Italy: Contemporary Domestic Landscapes, 1945-2000

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Giampiero Bosoni
Random House Incorporated, 2001 - Architecture - 239 pages
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These twelve essays by leading architectural critics, sociologists, and designers are devoted to the unusual story of the transformation of residential living space in a country rich with architectural meaning. Home design and construction in Italy shifted after World War II from a base of craftsman builders to medium-size industrial production-a fundamental social change that was directed both by an active base of architectural theory and the culture of domestic life. Italy's design technologies extended the theory and practice of domestic architecture from its artisan characteristics to technologic visions-without breaking the social bond that architecture provides in Italy. Italy, unlike other countries, successfully redefined its "culture of living."

The largest part of the anthology addresses issues of design, production, and building, including Beppe Finezzi's "Living Between Art and Architecture" and Frida Doveil's "New Materials and New User Values For the Home". Other essays include "The Landscape of Daily Life" (Francesca Picchi), "A Homeless Country (Andrea Branzi), "Italian Design" (Paola Antonelli). Provocative pieces like "Living in Italy, A Question of Taste" by Franco La Cecla center on the perception of rituals of living in Italy as they are affected by the accelerating design tastes of the last fifty years.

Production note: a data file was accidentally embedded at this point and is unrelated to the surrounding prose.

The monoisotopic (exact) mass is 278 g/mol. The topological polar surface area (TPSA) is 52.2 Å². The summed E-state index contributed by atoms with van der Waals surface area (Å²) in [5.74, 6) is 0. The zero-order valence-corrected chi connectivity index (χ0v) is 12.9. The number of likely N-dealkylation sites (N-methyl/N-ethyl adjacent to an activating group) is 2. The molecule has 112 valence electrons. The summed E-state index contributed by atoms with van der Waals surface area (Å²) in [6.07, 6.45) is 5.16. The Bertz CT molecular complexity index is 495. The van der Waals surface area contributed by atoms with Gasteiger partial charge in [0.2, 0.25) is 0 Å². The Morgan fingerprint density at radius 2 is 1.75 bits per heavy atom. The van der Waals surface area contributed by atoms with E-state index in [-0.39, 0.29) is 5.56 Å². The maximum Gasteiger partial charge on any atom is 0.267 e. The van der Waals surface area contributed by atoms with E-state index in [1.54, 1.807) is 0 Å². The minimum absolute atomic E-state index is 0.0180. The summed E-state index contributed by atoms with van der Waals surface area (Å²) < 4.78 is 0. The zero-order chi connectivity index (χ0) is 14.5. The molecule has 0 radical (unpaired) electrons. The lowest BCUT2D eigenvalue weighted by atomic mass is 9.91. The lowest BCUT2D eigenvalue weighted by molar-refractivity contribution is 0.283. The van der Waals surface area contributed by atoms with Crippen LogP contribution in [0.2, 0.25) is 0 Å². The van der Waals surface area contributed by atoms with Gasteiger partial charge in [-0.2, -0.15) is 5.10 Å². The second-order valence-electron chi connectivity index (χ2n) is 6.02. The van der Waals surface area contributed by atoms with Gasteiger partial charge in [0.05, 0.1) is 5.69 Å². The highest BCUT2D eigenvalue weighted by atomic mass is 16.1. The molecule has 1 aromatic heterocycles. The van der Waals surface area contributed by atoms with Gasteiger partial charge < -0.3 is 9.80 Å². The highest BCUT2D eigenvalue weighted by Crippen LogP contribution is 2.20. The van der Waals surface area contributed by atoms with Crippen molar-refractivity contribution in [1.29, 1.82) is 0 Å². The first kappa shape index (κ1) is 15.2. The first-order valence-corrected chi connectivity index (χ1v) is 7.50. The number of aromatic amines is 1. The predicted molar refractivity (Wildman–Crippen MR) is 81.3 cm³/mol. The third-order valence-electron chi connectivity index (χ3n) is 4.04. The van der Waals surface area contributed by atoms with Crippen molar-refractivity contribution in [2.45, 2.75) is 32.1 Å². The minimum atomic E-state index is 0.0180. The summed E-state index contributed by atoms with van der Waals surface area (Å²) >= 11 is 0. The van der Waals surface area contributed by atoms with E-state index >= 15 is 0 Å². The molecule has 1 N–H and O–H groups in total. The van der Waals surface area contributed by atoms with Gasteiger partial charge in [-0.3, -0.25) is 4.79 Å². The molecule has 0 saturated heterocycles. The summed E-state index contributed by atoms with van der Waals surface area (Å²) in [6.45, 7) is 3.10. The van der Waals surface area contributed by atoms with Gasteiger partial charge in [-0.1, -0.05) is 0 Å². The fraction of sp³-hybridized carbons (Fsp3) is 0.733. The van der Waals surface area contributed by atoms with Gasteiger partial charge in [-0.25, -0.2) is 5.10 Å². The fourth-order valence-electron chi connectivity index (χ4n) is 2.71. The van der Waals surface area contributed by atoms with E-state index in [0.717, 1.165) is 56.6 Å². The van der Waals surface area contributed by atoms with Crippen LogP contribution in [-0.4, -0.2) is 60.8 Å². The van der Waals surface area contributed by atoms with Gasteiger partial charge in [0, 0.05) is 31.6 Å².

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Contents

126
38
Guido Martinotti 184
52
The Secrets of the Italian Supply System Giampiero Bosoni
74
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